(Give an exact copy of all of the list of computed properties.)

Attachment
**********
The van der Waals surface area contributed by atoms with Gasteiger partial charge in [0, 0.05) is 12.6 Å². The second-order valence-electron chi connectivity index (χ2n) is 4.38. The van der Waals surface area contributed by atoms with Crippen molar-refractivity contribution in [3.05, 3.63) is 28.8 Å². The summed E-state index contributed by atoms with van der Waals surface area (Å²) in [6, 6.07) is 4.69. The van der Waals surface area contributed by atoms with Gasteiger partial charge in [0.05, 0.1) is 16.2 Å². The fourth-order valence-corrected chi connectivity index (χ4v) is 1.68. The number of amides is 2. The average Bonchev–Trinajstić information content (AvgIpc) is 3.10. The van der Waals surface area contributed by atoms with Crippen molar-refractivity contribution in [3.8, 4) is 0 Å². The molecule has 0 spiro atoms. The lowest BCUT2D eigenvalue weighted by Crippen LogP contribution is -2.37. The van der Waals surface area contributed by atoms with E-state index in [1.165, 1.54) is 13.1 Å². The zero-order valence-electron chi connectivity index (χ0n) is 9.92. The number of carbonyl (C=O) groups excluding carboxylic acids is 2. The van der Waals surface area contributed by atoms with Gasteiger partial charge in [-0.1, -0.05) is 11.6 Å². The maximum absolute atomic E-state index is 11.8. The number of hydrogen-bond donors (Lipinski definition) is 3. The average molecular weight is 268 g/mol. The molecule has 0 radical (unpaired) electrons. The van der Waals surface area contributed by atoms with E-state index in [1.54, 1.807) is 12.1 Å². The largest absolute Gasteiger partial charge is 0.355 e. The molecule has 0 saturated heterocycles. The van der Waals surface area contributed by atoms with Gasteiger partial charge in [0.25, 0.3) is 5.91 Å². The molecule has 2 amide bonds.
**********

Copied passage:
The van der Waals surface area contributed by atoms with Gasteiger partial charge in [0, 0.05) is 12.6 Å². The second-order valence-electron chi connectivity index (χ2n) is 4.38. The van der Waals surface area contributed by atoms with Crippen molar-refractivity contribution in [3.05, 3.63) is 28.8 Å². The summed E-state index contributed by atoms with van der Waals surface area (Å²) in [6, 6.07) is 4.69. The van der Waals surface area contributed by atoms with Gasteiger partial charge in [0.05, 0.1) is 16.2 Å². The fourth-order valence-corrected chi connectivity index (χ4v) is 1.68. The number of amides is 2. The average Bonchev–Trinajstić information content (AvgIpc) is 3.10. The van der Waals surface area contributed by atoms with Crippen molar-refractivity contribution in [3.8, 4) is 0 Å². The molecule has 0 spiro atoms. The lowest BCUT2D eigenvalue weighted by Crippen LogP contribution is -2.37. The van der Waals surface area contributed by atoms with E-state index in [1.165, 1.54) is 13.1 Å². The zero-order valence-electron chi connectivity index (χ0n) is 9.92. The number of carbonyl (C=O) groups excluding carboxylic acids is 2. The van der Waals surface area contributed by atoms with Gasteiger partial charge in [-0.1, -0.05) is 11.6 Å². The maximum absolute atomic E-state index is 11.8. The number of hydrogen-bond donors (Lipinski definition) is 3. The average molecular weight is 268 g/mol. The molecule has 0 radical (unpaired) electrons. The van der Waals surface area contributed by atoms with E-state index in [1.54, 1.807) is 12.1 Å². The largest absolute Gasteiger partial charge is 0.355 e. The molecule has 0 saturated heterocycles. The van der Waals surface area contributed by atoms with Gasteiger partial charge in [0.25, 0.3) is 5.91 Å². The molecule has 2 amide bonds.